from MIT’s Technology Review:
The prototype for Manual Deskterity is a drafting application built for the Microsoft Surface, a tabletop touchscreen.
The interface’s most interesting features come out when the two types of interaction are combined. For example, a user can copy an object by holding it with one hand and then dragging the pen across the image, “peeling” off a new image that can be placed elsewhere on the screen. By combining pen and hand, users get access to features such as an exacto knife, a rubber stamp, and brush painting.
“A human’s ability to think about the future is still in beta.” ~ Jason Tester, IFTF
by David Sherwin, Design Mind (via The Institute For the Future)
Imagining a sustainable future is like observing a series of waves crashing upon a shore, imperceptibly eroding the sand away.
It isn’t clear whether we’re at high or low tide, so we can’t be sure how far to stand from the water. We try to judge, in the far distance, if there are large waves that may get our feet wet, or even worse, pull us out in the undertow. There are a fearless few out surfing the breakers, but most people are content to rest on their towels, sun themselves, and read a book or two. There is no clear understanding of how our actions on the shore will change the quality of the water, or what lives beneath the surface. Our influence on the known world is intangible. [Read on]
from Singularity Hub:
Evgeny Orkin’s thesis project, called RollTop, is a concept video of a laptop that rolls into a tube to take with you on the go.
from Trendhunter (via Emergent Futures)
The Black Hole mobile concept design was made for Apple and predicted for 2020:
The holographic phone has a central mouse ball that levitates and allows the user to control all the phone functions and applications in mid-air.
By just opening the palm of your hand, the central ball rises into the air and opens up the phone’s applications.
The conquest of outer space was on the mind of men decades ago, with some surprising similarities to today’s space platforms these visionaries seemed to predict the future. A future that they could not an have possibly understood or fathomed. Ultimately, we will need a new fleet of space shuttles to get there.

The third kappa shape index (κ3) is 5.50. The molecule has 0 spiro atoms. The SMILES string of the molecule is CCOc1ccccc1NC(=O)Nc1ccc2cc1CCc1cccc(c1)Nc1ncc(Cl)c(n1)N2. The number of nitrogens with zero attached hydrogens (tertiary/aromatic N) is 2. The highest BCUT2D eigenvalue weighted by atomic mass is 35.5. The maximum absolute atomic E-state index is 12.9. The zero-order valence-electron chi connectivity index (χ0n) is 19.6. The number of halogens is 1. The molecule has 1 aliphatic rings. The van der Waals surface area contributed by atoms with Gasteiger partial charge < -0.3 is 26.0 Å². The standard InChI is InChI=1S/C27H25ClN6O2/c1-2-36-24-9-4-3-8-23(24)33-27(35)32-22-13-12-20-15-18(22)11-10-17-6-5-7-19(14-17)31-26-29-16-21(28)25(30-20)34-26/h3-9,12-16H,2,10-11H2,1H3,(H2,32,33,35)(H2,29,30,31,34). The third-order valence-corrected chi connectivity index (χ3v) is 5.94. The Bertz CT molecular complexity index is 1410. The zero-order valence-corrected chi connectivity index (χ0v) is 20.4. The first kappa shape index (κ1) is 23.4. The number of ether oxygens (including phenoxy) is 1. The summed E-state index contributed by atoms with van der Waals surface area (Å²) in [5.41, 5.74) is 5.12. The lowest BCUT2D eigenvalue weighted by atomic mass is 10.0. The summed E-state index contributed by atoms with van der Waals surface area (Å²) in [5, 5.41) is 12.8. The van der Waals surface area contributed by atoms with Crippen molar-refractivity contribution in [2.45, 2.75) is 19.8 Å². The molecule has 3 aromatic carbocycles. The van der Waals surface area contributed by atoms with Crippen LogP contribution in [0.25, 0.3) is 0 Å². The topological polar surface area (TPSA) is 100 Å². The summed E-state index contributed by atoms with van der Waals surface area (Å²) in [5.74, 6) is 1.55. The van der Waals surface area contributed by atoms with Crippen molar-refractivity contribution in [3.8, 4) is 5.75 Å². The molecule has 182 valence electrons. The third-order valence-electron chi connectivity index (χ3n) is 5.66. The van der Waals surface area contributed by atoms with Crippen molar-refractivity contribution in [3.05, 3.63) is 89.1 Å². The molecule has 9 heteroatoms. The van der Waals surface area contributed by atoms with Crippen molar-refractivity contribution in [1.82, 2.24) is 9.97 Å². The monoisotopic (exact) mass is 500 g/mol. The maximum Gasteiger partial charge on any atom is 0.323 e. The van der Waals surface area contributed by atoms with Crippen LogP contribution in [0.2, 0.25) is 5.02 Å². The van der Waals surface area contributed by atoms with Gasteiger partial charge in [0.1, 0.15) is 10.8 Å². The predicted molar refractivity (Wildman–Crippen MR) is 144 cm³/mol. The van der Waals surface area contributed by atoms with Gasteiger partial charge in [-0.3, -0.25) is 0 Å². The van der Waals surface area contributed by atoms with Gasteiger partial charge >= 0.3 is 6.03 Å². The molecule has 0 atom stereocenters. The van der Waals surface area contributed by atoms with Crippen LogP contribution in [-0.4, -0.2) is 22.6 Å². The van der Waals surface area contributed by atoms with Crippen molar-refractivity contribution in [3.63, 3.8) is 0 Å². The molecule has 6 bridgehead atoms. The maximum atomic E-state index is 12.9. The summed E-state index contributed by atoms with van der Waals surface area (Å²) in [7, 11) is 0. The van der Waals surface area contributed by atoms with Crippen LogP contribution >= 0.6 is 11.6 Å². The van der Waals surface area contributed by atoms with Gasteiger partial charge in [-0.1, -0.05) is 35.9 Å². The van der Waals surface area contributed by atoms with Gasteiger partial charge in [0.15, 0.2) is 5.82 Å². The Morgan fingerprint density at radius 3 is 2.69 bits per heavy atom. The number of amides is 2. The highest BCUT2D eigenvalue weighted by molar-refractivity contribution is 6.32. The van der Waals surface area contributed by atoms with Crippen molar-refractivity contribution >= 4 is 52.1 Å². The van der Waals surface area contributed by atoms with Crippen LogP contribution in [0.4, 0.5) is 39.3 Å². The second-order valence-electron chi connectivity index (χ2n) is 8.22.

Printers equipped for 3-D are poised to go mainstream, now that Hewlett-Packard plans to start selling them. The company’s inkjet and laser printers are staples in offices and homes.
The devices, which can crank out three-dimensional plastic models through a process similar to printing text on sheets of paper, have until recently been available only to high-end industrial designers. HP’s devices will be targeted at a broader market of mechanical-design professionals, and will probably cost less than $15,000.
“This is the boldest step we have seen so far in 3-D printing,” says Scott Summit, chief technology officer for Bespoke Innovations, a company that creates 3-D artifacts for medical use. “A lot of people want to do 3-D printing but it is a mysterious world. With HP embracing it, it is likely to demystify the idea to many consumers.”
Also see: 3-D Printers Make Manufacturing Accessible
3-D printers can take blobs of plastic and shape them into almost any object you desire. Now, thanks to open source hardware designs and enthusiastic do-it-yourselfers, these printers are increasingly popular and accessible. People are using them to fabricate iPod docks, plastic bracelets, hair clips and miniature teapots at home.
from National Geographic:
Etymology: from bi (as in “life”) + onics (as in “electronics”);
the study of mechanical systems that function like living organisms
or parts of living organisms